Unveiling crucial genes for maize seed development via highly-interwoven communities of gene regulatory network
Wenwei Xiong, Chunguang Du*
Department of Biology, Montclair State University, Montclair, NJ 07043
Topological properties of genes in the regulatory network often reflect the importance of their roles and contributions. Identifying the most important players in maize seed development can have profound implications in our understanding of the genetic control as well as agriculture. We carried out a data mining approach to tackle this challenge issue by integrating spatial-temporal RNA-Seq profiles, microdissected compartments data of maize seed, and manually curate KEGG pathways. First, based on information theory, we calculated the marginal entropy and joint entropy of every gene and every pair of genes respectively. A mutual information value (MIV) between any two genes were calculated to measure their mutual dependence or causal relationship in terms of gene expression. Z-scores of MIV considering gene context were used to eliminate indirect relationships. Then we studied collective gene interaction patterns and uncovered highly-interwoven network communities as the building blocks of the regulatory network. These communities were created by joining fully connected sub-networks or cliques so that genes within a community interact with almost every other gene in the same community. Well-known genes affecting seed phenotypes like opaque2, shruken1, and zein genes all fall into one community. Another community consisting of unknown genes has a surprisingly high percentage of genes localized in the basal endosperm transfer layer. Our findings not only coincide with reported genes and TF-gene regulations, but also shed lights on mechanisms to the cascade of genetic information flow in maize seed development. We further carried out yeast one-hybrid (Y1H) assay and verified some of our predicted interactions between TFs and genes in our network. In conclusion, this study uncovers genes and functional units as communities dynamically and collaboratively that are crucial to maize seed development.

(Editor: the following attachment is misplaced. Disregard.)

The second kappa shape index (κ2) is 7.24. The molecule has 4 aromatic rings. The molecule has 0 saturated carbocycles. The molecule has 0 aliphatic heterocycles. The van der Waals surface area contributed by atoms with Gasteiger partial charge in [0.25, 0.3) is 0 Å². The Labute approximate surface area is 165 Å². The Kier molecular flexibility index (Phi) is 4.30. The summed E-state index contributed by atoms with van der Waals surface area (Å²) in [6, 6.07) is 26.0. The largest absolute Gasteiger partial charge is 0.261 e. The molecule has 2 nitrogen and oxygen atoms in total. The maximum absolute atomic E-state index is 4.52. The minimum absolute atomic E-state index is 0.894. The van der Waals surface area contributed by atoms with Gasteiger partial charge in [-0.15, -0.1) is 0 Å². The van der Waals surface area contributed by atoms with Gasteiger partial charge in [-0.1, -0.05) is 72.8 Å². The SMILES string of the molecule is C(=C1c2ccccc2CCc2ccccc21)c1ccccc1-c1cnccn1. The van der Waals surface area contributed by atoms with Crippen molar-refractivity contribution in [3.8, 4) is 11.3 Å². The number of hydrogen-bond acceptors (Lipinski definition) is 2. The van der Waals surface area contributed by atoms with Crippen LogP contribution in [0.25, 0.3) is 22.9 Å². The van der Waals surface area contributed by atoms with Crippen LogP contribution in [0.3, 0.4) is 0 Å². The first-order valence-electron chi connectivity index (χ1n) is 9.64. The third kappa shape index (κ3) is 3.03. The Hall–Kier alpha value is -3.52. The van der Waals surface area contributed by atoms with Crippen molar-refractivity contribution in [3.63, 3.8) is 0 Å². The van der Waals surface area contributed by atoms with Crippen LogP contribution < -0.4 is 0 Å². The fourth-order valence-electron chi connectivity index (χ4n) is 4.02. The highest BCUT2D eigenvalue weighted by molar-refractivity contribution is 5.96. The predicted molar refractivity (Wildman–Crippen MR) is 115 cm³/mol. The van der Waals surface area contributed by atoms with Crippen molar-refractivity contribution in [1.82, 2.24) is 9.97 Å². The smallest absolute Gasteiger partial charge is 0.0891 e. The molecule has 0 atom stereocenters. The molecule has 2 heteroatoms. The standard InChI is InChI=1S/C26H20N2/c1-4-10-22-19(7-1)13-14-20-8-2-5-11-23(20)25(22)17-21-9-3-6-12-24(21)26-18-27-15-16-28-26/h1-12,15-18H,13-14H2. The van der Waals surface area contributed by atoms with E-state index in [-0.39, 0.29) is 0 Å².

Credits: None available.
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